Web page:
Preserving the Past with Oral History

We all have stories to tell. Stories about the exciting and tragic and emotional things we have lived though. Oral history listens to these stories. Oral history is the systematic collection of living people’s testimony about their own lives. Historians have finally realized that the everyday memories of everyday people, not just the rich and famous, have vast historical importance. Rich in personal triumph and tragedy, oral history is the history of the common person.

Procedures of Video Recorded Interviews At COLUMBIA CENTER FOR ORAL HISTORY

Over the last 15 years 500 hours of oral history on broadcast quality video, adapting the traditional techniques of oral history - in which rapport and research are central to the interview - to the studio environment. Interviews on the history of the Carnegie Corporation culminated with a series of interviews conducted with Carnegie grantees in South Africa, including Archbishop Emeritus Desmond Tutu, and a biographical interview with Jimmy Carter in Atlanta. The introduction of video into the oral history process often follows a series of audio interviews, which are transcribed and returned to the interviewee before the video session is scheduled. The video interview is then an opportunity for a deeper reflection on the issues discussed in the previous interview and a moment in which the interviewee can consciously speak to a larger public.

Video technology assists in preservation of oral history

Oral history may be the single most valuable tool in preserving local history. It is the collection of historical information through interviews with knowledgeable sources, using audiotape and videotape. “Oral history makes it all come alive, much more than reading a textbook about it. It helps you relate it to your own family or community,” Carthage College history professor Tom Noer said. “History is what we select from the past that’s important. What’s important is often not just World War II, but the daily life of people during World War II,” Noer continued. “And you need to look at the average person, not just the important people.”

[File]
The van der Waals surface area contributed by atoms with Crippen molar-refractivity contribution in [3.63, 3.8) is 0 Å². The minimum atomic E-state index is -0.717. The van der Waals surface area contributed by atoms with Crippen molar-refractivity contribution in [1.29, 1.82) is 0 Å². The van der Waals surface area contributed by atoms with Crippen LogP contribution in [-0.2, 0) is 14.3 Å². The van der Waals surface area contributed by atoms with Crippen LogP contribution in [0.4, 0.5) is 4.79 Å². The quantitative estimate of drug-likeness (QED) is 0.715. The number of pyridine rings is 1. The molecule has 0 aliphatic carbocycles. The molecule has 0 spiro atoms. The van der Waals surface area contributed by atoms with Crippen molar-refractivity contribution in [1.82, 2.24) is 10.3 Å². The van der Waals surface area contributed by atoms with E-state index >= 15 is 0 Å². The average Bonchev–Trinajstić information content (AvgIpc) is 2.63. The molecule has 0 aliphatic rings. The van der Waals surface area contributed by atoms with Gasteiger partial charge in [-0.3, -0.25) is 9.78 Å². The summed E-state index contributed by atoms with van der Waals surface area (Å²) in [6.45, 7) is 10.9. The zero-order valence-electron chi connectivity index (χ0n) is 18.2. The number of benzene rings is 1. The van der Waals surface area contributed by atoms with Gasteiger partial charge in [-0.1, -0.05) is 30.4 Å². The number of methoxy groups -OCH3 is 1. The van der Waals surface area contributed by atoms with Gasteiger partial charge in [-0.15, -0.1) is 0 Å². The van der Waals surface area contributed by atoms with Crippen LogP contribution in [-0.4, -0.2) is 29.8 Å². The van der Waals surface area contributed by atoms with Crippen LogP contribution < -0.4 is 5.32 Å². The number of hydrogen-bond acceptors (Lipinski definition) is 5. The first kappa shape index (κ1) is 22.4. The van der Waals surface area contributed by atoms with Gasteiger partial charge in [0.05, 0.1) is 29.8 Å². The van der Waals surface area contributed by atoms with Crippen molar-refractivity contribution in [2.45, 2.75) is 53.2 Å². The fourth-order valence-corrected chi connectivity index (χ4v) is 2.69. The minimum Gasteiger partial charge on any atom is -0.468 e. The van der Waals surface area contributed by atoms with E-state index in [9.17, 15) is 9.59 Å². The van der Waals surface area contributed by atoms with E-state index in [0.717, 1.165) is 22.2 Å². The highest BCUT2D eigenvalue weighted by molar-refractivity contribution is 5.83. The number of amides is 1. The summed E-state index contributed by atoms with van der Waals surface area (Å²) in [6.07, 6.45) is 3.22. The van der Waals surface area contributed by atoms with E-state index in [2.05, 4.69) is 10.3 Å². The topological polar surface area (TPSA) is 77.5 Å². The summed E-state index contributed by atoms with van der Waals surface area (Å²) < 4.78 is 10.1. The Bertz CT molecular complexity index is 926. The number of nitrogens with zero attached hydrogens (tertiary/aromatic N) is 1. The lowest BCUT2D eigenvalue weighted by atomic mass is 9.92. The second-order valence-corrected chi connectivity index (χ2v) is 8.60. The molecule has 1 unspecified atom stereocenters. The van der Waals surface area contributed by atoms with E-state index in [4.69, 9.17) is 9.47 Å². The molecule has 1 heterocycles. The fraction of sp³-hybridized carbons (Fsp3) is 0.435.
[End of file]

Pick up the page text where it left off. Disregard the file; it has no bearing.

Share oral history between generations

Sharing the oral history between generations is an important way to capture and stories that otherwise might be lost for generations. (Shutterstock) Sharing oral history between generations is an important way to capture stories that otherwise would be lost for generations. Following are a few ideas to consider:

On Making Oral Histories More Accessible to Persons with Hearing Loss

This essay recommends a series of steps that can be taken to make oral histories more accessible to persons who have hearing loss. Recommendations are offered for those who record oral history interviews and also for those who disseminate them. These recommendations are intended to mitigate some of the limitations on speech understanding that are experienced daily by the millions of people in the United States who have a hearing loss.

Procedures of Audio Recorded Interviews At COLUMBIA CENTER FOR ORAL HISTORY

Our usual procedure, once a project has been organized and funded, is to bring on staff an interviewer either as a consultant or as a part-time employee, to research and conduct the interviews. In recruiting interviewers we seek applicants who have knowledge of the field under investigation and interviewing experience. In particular, we search for someone familiar with the secondary literature, the location and organization of collections of written documents relevant to the interviews, a sense of the historiographical issues involved in the project, and the personality traits of an informed, interested listener.

Tips on Archiving Family History, Part 2